There's not really that much to say, but with a few (and I do mean very few) changes....


I changed two blues' values to be darker, and changed one of these blues' values to be more purple-orineted, making it stand out more. I also changed two of the blues to be more seafoam-like, and now it stands out a little more and feels less plain.

What happens if I add in one color that's not some sort of blue/green at all?


This happens! the Oranges, despite being twins (eyes + belt buckle), "pop" out at you a lot, and it draws your eye to it but not in an obstructive way.



Chances are, no matter where you are in your life, you've tried to do something like high-saturation colors on other saturated colors (neon on neons, and such). Nobody can stop you from doing this, but it doesn't look great (generally) and it often causes eyestrain.

I'm talking about things like this:


Just a little variance in values (not hues!) can change a lot:

and changing one or two of hte colors to largely neutral colors (blacks, whites, browns) can help a lot, as can varying the values of the colors:



With another example;

This one is much worse because I'm just using the colors as an example, so the clothes are largely left blank (black).

In one of my favorite how to draw books I re-read oftentimes (I bought it when I was a kid), Dragonart by Jessica P. "Neondragon" Peffer, the author mentions that "just because your dragon's red, you don't have to use the reddest red avaiable," and that's stuck with me for a long time, and I think that's how best to describe this problem here.

Just because you want something to be yellow, or green, you don't have to use the brightest color there; vaying it can save a lot of eyestrain and trouble figuring out other colors that look good with it. Mind, it's fine to use neon or super bright colors -

just use them in moderation iwthin designs and in the least, put a "buffer" (neutral color or such) in-between them(pictured below).



It's really best if you change one of the values, though:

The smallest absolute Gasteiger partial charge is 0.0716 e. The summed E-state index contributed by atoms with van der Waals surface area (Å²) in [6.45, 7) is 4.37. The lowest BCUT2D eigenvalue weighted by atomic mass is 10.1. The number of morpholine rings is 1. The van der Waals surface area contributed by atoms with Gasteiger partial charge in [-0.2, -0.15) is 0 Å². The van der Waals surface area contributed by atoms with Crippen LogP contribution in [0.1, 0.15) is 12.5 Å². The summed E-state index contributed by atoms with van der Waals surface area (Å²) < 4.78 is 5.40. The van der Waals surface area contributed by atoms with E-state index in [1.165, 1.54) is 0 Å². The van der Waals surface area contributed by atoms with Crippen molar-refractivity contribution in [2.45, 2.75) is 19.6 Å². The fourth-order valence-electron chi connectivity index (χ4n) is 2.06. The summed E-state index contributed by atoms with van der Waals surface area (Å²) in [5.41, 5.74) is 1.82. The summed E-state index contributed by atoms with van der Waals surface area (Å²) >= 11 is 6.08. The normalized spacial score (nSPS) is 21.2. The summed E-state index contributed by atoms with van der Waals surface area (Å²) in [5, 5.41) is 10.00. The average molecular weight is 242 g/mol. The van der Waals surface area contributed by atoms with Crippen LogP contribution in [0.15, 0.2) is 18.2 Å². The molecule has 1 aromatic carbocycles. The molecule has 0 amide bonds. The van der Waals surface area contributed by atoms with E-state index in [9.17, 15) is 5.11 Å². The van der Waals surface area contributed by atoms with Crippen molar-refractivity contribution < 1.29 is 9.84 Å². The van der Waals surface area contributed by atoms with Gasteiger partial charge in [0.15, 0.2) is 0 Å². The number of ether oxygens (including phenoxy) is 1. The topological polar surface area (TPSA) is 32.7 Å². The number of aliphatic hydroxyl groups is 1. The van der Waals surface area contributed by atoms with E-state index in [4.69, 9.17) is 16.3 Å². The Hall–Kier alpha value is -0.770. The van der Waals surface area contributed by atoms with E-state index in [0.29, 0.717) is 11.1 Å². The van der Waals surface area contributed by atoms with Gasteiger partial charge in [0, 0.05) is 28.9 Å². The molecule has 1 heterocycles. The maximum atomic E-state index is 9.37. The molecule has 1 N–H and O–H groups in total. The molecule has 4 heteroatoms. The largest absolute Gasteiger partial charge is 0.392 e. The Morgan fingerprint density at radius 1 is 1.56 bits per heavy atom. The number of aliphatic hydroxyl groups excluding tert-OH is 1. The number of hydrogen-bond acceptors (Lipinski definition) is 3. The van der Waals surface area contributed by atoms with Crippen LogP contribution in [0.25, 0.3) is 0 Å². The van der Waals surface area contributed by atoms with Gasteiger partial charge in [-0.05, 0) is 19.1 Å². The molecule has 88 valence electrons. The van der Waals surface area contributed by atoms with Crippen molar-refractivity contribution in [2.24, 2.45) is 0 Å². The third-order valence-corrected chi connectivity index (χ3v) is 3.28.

Basically, just don't pick from an swatch of MSpaint colors (the very old one before the new one replaced it; you know the one I'm talking about), these are allhigh-saturation and the colors people tend to pick from most for designs.

In the interest of comparsion's sake, also, here's hte same picture from the start but desaturated:

It still kinda looks a bit "bad" in that vein, but less so because at least it's not fighting for dominance over your eye-space as much.




SHADING


Here's our subject I'm going to be using for everything in shading! Say hello to Vark!

So, shading is a can of worms in itself.

Chances are, no matter your skill level or if you started a while ago and then stopped, or whatever; chances are incredibly high that you've heard, "Don't shade with white or black", but like no one ever explains that.

It's not that it looks "bad" to a lot of people - God, no, a lot of people who are super good at art and whatnot still do that kind of thing- it's just that it tends to make things look "boring," and not very exciting to look at visually; shading alone can add a lot there.

So here I'm going to go over some ways of shading that I often swap around, and i'll probably expand upon, and add more, later!





Here's it with black-white shading; it's pretty "plain". It's very effective at showign that it's shaded and whatnot, but it just looks... not very peppy? You cna leave it here if you want to, there's nothing wrong if you shade like this with these colors, at all. It just doesn't feel very interesting to a lot of people.







Here's one that's slightly more interesting, becauseo f how the colors were varied; see below.



I usually move the color bar up for highlights/lighter shading, and down for darker shading, but sometimes I do the reverse to make it more interesting.






And here's an pretty wild one: What I call the "zigzag" method, an method I picked up from Deviantart of all places, but one that serves pretty well in "making it look exciting".







And here's the one I do most often; you can also do this with cel-shading (but it looks pretty damn weird), and I tend to do it with blending brushes:

You just use the other colors from the same picture to shade it. For exmaple, I used the yellow already present in the design (from flat colors) to shade quite a few things, and did the same with a lot of colors around here; none of the colors are "new" outside of the flats.




You can even do fun stuff with gradients; just take an shading layer (I used the same one from my B/W shading example here) and slapped on an gradient of red to blue diagonally:


Or you can even just do orange to yellow:


Gradients alone can add a lot of fun pizzazz to cel-shading, as long as you lock that layer and slap the gradient over the shading alone. I super suggest trying it out for some exciting-ness.

For interest, here's the flat picture with just an gradient slapped over it: